How to Evaluate a Trademark: The Stuff You Need to Know

Trademarks are not only used to provide legal protection to a company's name, design, word, etc. rather are intangible assets. Evaluating the exact value of the trademark is challenging.

Till a decade or two ago, no one used to evaluate the value of their intangible assets of the company.

However now, brands create the reputation of a product; motivates the purchasing power; and makes the product different from other generic products. In fact, almost every brand fetches a good amount of value. But evaluating the exact value of the trademark is a big challenge, and one must know the correct way to evaluate it.

Valuating intangible assets of your company like trademark or patent is a complex task which can turn your head upside dx`own, and thus makes the selling transaction adversative.

But the need to evaluate a brand is essential for many business activities, like a merger or acquisition; sale or purchase of the trademark or if you want to sell your company.

The first step in evaluating the trademark is to examine the historical prospects of the trademark like the total cost invested in it; profit margin associated with the products and the time it was first used, etc.

Related: How to Register a Trademark in India

After considering these options, you must follow the methodologies and different approaches as listed below:

The Income Approach

The most crucial element on which a trademark's value is determined is the income generating power of the business. The more the earning power, the higher the value of the brand would be.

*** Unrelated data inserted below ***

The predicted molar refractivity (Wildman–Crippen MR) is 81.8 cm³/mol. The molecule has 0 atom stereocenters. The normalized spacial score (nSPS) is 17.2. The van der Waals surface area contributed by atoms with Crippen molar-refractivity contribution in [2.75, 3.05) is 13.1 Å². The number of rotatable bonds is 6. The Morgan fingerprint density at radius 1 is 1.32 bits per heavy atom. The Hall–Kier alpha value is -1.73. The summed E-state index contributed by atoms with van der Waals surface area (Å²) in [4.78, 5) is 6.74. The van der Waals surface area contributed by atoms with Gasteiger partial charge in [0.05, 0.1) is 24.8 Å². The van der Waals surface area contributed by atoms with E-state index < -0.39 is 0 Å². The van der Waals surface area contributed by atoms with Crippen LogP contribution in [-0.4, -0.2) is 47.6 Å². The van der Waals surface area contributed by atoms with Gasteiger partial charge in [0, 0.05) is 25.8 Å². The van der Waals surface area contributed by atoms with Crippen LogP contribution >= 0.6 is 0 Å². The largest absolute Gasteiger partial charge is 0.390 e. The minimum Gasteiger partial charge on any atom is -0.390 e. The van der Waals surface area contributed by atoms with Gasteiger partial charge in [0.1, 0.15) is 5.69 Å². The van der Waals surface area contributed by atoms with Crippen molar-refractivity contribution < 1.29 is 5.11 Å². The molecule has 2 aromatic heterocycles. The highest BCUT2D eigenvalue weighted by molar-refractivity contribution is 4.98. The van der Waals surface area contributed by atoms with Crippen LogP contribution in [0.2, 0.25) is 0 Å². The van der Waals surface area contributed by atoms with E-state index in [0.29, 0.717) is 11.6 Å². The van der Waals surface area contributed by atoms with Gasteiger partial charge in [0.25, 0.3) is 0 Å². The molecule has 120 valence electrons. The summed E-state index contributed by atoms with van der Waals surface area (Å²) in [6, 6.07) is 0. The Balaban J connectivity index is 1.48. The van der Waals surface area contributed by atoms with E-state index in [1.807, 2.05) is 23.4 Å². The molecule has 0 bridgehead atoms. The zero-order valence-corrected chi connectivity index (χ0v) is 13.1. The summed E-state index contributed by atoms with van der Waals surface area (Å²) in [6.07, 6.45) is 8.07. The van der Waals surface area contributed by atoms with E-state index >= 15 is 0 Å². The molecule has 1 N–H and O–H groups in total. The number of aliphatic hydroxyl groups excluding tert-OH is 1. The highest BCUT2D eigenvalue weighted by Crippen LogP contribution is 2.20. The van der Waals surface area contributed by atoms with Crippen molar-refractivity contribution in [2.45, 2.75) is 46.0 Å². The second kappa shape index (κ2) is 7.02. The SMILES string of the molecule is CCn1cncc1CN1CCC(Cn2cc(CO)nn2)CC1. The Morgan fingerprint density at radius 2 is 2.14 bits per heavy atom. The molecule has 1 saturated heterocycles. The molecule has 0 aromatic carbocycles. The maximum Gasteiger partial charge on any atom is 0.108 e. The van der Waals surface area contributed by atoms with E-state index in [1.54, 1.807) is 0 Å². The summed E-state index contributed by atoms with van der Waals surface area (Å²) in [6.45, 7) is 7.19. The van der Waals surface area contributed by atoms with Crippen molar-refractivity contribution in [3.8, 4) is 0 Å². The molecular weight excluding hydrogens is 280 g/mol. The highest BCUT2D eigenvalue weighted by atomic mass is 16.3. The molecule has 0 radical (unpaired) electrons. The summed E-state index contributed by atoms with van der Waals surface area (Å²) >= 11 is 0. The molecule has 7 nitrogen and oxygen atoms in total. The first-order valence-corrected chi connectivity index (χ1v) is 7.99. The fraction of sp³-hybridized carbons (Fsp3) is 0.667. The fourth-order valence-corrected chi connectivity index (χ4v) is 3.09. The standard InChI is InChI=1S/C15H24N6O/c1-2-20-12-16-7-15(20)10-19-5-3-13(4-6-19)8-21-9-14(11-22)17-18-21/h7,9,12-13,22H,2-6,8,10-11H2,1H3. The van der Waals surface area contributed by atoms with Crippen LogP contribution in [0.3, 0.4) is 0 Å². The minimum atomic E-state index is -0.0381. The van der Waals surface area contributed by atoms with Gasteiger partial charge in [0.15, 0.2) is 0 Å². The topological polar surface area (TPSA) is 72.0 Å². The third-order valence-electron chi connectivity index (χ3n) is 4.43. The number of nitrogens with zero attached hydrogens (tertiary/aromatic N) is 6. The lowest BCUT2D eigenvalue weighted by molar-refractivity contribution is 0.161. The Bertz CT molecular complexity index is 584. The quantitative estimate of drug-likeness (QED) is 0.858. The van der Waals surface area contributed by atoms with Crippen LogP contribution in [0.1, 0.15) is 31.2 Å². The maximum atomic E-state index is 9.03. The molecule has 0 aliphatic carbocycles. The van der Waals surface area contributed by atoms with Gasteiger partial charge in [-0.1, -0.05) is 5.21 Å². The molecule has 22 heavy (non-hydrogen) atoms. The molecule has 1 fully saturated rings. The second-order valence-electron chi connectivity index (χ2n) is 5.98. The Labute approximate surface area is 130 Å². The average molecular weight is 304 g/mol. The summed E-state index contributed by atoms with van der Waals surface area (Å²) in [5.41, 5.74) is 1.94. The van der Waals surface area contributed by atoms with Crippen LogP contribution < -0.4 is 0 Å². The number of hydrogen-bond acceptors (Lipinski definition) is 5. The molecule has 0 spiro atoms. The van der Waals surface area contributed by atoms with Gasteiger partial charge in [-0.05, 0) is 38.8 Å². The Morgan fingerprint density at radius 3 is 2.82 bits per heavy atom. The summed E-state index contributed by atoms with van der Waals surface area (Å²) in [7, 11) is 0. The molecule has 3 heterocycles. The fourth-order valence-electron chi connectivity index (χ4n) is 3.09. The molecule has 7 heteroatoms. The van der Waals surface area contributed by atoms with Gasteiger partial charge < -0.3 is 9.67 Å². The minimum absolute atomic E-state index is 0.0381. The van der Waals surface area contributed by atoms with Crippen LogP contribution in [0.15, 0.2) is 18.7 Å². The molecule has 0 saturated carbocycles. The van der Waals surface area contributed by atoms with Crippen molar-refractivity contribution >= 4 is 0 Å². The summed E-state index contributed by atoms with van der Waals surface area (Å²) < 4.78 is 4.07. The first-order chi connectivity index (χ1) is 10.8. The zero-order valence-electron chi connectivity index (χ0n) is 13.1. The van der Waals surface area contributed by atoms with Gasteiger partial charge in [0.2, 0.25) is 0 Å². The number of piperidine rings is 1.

Through future estimates of economic benefit, cash flows and risks involved, and converting this analysis into simple information; the income approach enables you to evaluate your company trademark.

Market Approach

In this method, the price of similar marks is considered and compared. It uses market-based indicators of value and takes similar marks into account; it analyses royalty rates and transaction prices to determine what the market is paying for similar intangible assets.

In this approach, market trends are considered, and other transactions are analysed.

Cost Approach

Cost approach considers the implicit as well as explicit cost incurred in creating the Trademark. Cost approach also covers the cost accrued in promoting the company and its brand promotion.

A particular focus on forecasts of market transactions is employed and estimated time and cost that would be required to make a similar trademark are considered.

Other Factors

Along with the ones listed above, there are other factors which a company should consider while evaluating a trademark or trademarks and to maximise their values:

  • Qualitative and quantitative characteristics of the trademark.
  • If there is any contract assigned or associated with the trademark.
  • Sustainability of the trademark in the market in future.
  • Market position a trademark holds in the current business.
  • The capital structure of the company and its modifications according to the needs.

Trademark carries a significant value in the business, and a company should evaluate its brand and know the exact value of their intangible assets. A company should work towards the goal of enhancing the value of trademark and other intangible assets for long-term profits.

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